Is Apple the greatest company ever? On the surface, it certainly appears that way. They sell more than 450,000 iPhones per day, every day. And customers love them: According to surveys, iPhone customer satisfaction stands at 98%. Last year Apple’s revenue topped $200 billion, and in its most recent quarter the company saw profits jump by 40%. Not surprisingly, the company’s share price reflects this success. Having gained 38% over the past year, the company is now worth more than $1 trillion — the first company ever to reach that milestone.
So what’s not to like?
I have nothing against Apple. The iPhone is a great product, and I have a lot of respect for the way CEO Tim Cook runs the company. As an investor, though, I’m not sure these numbers tell the whole story.
Yes, Apple’s profits grew by 40% over the past year, but can we accept that figure at face value? It’s worth taking a look under the covers. If you’ll bear with me, let’s take a quick tour through Apple’s third quarter Profit & Loss statement, where they reported that number. There may be a few things to learn.
The starting point on a Profit & Loss statement is revenue. By that measure, Apple grew at a healthy 17% rate, and pre-tax profits grew at a similar rate. But here’s where things get interesting. Somehow Apple was able to convert that gain of 17% in pre-tax profits into a gain of 40% in after-tax earnings per share, which is the key driver of stock prices. Let’s see how they did that, and what it might tell us:
First, Apple benefited from the recently-enacted corporate tax cut. As a result, even though profits increased by 17%, their tax bill decreased by 32%. In addition, and also as part of the new tax rules, the company was able to repatriate hundreds of billions of dollars that essentially had been stranded overseas. From this cash hoard, Apple was able to buy back more than $60 billion of its own shares. This had the effect of substantially reducing Apple’s share count, thereby increasing the profits allocated to each remaining share. Taken together, the result was a 40% increase in earnings on a per-share basis.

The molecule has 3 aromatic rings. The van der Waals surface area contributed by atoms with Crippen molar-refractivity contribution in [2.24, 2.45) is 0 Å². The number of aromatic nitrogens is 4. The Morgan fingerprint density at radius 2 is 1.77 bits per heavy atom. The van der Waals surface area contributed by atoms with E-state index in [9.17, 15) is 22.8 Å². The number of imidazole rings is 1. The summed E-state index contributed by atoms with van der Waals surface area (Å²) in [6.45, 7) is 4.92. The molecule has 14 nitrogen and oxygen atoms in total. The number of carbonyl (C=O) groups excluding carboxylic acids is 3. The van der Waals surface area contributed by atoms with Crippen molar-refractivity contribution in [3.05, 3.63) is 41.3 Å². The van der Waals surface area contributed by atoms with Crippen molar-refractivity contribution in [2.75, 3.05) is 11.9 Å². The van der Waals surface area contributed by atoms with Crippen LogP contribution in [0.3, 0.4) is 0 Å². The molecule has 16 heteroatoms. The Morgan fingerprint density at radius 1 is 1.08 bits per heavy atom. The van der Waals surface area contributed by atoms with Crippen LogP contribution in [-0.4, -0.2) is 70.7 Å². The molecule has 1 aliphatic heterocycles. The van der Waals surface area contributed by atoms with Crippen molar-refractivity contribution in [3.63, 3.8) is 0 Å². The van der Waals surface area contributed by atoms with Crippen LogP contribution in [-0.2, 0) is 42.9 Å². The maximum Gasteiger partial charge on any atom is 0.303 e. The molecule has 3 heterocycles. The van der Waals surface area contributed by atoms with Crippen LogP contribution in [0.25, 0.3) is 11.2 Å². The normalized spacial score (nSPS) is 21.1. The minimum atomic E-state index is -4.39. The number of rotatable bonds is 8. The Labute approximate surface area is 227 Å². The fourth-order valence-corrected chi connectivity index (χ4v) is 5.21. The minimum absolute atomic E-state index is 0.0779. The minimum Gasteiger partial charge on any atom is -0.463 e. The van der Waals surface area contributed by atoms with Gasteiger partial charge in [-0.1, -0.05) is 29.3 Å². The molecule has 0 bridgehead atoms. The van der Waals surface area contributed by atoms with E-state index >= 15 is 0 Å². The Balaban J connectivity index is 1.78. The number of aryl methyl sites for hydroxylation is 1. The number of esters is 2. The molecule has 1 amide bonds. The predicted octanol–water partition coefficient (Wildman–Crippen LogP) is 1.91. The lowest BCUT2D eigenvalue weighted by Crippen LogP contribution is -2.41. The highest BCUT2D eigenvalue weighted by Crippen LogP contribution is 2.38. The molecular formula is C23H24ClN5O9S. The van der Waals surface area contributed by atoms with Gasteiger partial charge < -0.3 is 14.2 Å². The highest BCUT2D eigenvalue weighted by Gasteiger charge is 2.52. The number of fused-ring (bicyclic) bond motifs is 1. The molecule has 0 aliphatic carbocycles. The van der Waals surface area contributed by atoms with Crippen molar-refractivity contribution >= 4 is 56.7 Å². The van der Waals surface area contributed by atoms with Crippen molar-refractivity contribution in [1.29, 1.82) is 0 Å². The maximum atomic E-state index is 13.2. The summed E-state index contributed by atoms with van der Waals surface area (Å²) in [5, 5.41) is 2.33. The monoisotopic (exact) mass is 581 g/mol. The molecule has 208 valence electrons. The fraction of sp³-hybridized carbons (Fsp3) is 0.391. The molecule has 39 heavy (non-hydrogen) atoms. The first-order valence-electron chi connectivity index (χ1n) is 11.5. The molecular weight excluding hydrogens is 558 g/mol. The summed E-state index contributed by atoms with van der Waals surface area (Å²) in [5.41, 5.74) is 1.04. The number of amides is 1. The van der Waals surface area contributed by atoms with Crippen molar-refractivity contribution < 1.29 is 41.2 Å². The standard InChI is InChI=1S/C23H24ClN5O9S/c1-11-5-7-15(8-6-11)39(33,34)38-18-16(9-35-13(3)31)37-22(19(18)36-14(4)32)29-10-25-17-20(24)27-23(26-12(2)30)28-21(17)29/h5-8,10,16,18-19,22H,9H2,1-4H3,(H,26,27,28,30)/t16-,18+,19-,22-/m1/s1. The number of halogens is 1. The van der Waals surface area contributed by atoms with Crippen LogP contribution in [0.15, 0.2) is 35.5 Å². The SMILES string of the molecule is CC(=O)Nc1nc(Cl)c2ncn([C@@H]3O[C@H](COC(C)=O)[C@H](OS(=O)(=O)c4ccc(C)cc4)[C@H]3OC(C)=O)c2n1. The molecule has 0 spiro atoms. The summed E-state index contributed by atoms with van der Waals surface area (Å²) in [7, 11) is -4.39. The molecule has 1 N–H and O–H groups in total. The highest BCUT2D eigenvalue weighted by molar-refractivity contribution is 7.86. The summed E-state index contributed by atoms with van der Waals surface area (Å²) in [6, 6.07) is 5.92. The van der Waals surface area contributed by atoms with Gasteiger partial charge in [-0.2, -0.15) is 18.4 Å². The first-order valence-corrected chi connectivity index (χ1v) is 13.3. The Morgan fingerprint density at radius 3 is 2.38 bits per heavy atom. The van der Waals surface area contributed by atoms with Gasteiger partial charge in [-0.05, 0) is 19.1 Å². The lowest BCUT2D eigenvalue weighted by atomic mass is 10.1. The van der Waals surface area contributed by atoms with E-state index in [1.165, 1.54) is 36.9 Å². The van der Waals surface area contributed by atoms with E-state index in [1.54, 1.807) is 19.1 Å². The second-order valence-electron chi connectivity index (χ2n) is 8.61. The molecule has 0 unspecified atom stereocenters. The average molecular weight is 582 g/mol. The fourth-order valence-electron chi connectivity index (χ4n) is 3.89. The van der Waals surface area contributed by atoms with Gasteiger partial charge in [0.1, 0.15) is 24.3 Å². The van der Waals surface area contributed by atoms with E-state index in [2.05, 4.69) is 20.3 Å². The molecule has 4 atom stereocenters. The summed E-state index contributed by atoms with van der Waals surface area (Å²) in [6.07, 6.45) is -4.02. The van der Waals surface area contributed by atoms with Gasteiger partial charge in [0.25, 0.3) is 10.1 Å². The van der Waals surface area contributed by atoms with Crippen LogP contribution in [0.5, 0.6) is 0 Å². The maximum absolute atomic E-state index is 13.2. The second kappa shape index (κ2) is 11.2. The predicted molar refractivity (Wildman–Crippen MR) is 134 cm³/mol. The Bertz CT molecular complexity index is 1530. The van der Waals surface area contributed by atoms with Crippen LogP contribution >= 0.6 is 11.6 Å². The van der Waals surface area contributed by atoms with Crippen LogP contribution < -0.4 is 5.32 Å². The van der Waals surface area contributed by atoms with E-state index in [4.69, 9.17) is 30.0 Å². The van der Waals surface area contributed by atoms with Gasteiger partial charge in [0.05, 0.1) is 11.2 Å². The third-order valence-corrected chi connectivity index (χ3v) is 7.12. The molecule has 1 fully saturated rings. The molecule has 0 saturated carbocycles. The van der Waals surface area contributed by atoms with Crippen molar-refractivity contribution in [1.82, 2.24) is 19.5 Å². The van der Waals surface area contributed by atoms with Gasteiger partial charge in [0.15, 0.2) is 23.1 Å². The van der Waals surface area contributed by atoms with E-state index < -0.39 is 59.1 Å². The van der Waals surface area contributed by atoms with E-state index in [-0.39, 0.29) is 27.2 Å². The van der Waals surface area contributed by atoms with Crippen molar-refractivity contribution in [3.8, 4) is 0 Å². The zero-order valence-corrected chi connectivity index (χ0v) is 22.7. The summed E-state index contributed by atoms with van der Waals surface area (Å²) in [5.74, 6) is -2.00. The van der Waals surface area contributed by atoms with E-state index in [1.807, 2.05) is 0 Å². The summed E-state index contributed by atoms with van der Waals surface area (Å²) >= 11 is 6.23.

So what’s not to like? Apple management is doing everything they can to delight customers and shareholders alike.
The problem, in my view, can be found in a supplementary disclosure document provided by Apple. If you look at the most recent one, you’ll see that iPhone sales seem to have plateaued. While iPhone revenue grew by 20%, the number of phones sold increased only fractionally — 0.7%, to be exact. In other words, virtually all of that 20% revenue increase came from higher prices. Over the past year, the average price of an iPhone has increased from about $600 to more than $700, with several topping $1,000.
Why am I harping on this? Aren’t these price increases just more proof of Apple’s dominance, their customers’ loyalty, and the immortal magic of Steve Jobs?
In some ways, yes, this is all true. But I’m focusing on it because I see three cautionary lessons for you, as an individual investor:
1. Always look at the numbers behind the numbers. Whenever you’re looking at economic or financial data, don’t settle for simple summaries. Keep your hand on your wallet until you know what’s really going on.
2. Be wary of short-term data. This year, Apple benefited from a set of unusual circumstances: a 20% price increase, a huge corporate tax cut and a one-time “amnesty” on cash repatriation that enabled gargantuan buybacks. Realistically, these events are unlikely to repeat. As any high school student could tell you, you can’t draw a trend line through a single data point. So always, always look at long-term data before making a decision.
3. Remember that trees don’t grow to the sky. In defending the slowdown in iPhone unit sales, Tim Cook stated, “I don’t buy the view that the market is saturated.” I’m sure he is sincere in making that statement, but I’m also sure that the CEOs of General Motors or Sears or IBM — or BlackBerry — would have said the same thing when their companies were on top of the world the way Apple is today. To be clear, I’m not saying that Apple is over the hill; I’m just saying it’s important to avoid loving an investment so much that you lose objectivity.